- This level may be the most familiar to you.
- Process Modelling is used to understand the flow of tasks in both current and future processes.
- Process modelling will not provide an immediate solution to a particular process problem BUT it may help to identify the potential root cause(s).
- Process modelling is also used to illustrate potential “could-be” and “to-be” scenarios in order to test any assumptions and to confirm hypotheses before implementing a change.
This is the most accessible modelling technique and may be used by all colleagues.
The simplest way to model processes is to use
- In the example we have used swim-lanes to identify the actors.
- It is good practice to document task activity using verbs and nouns to avoid having excessive text in each shape.
- We can see that the flow of the process (shown by the arrows) is left to right.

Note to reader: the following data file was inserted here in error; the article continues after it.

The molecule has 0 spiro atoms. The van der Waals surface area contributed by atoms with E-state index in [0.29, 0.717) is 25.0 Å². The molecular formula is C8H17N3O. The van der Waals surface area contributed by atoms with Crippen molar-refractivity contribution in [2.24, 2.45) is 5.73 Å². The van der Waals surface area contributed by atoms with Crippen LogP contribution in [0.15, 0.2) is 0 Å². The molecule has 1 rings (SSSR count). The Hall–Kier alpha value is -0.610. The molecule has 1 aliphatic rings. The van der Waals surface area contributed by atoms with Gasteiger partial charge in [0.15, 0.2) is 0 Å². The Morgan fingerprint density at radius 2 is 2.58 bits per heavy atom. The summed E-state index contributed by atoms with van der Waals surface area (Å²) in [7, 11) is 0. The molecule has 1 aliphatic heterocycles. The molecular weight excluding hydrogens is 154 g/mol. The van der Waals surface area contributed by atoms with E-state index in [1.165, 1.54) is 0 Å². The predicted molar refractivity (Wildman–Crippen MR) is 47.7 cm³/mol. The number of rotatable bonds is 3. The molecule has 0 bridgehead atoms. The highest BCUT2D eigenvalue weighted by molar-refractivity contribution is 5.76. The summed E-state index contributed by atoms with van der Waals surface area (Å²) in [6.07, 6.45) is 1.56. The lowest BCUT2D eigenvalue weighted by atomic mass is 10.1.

- Where we have a decision the general rule is that a “positive” (Yes) outcome flows horizontally (usually to the right) and “negative” (no) outcome flows vertically (usually downwards).
Hints & Tips
- Practice your modelling technique on any process you are familiar with.
- Actors are defined as the people (usually the role rather than an individual) or team who conduct the activity.
- Label arrows from a decision to indicate the positive and negative outcomes.
- Further information on the Basic Process Modelling shapes can be found in the Process Standards section of this guide.
Hints & Tips
- Depending upon the degree of process complexity or scope of our process analysis we may need to create several layers of models in order to accurately represent process activity.
- Each layer should add more detail.
- Care should be taken to remain consistent across each level if this approach is required.